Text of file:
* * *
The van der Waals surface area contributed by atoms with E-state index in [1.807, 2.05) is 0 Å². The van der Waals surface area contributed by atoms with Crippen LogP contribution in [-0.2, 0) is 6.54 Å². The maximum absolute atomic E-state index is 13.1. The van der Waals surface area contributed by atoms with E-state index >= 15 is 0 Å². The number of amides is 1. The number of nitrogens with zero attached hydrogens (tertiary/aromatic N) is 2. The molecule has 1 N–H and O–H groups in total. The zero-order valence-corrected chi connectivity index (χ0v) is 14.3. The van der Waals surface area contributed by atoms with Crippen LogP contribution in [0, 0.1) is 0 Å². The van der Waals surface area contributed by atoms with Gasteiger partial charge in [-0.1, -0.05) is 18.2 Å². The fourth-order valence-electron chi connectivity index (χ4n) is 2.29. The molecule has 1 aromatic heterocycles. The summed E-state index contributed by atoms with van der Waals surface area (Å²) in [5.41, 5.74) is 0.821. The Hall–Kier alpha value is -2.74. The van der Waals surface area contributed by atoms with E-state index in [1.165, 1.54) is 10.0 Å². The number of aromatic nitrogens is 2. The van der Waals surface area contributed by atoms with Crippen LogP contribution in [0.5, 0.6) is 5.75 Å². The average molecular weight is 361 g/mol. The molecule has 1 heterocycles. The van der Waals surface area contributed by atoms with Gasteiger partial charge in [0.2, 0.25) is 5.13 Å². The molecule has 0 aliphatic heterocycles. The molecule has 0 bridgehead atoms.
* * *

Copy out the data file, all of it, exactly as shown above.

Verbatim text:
The van der Waals surface area contributed by atoms with E-state index in [1.807, 2.05) is 0 Å². The van der Waals surface area contributed by atoms with Crippen LogP contribution in [-0.2, 0) is 6.54 Å². The maximum absolute atomic E-state index is 13.1. The van der Waals surface area contributed by atoms with E-state index >= 15 is 0 Å². The number of amides is 1. The number of nitrogens with zero attached hydrogens (tertiary/aromatic N) is 2. The molecule has 1 N–H and O–H groups in total. The zero-order valence-corrected chi connectivity index (χ0v) is 14.3. The van der Waals surface area contributed by atoms with Crippen LogP contribution in [0, 0.1) is 0 Å². The van der Waals surface area contributed by atoms with Gasteiger partial charge in [-0.1, -0.05) is 18.2 Å². The fourth-order valence-electron chi connectivity index (χ4n) is 2.29. The molecule has 1 aromatic heterocycles. The summed E-state index contributed by atoms with van der Waals surface area (Å²) in [5.41, 5.74) is 0.821. The Hall–Kier alpha value is -2.74. The van der Waals surface area contributed by atoms with E-state index in [1.165, 1.54) is 10.0 Å². The number of aromatic nitrogens is 2. The van der Waals surface area contributed by atoms with Crippen LogP contribution in [0.5, 0.6) is 5.75 Å². The average molecular weight is 361 g/mol. The molecule has 1 heterocycles. The van der Waals surface area contributed by atoms with Gasteiger partial charge in [0.2, 0.25) is 5.13 Å². The molecule has 0 aliphatic heterocycles. The molecule has 0 bridgehead atoms.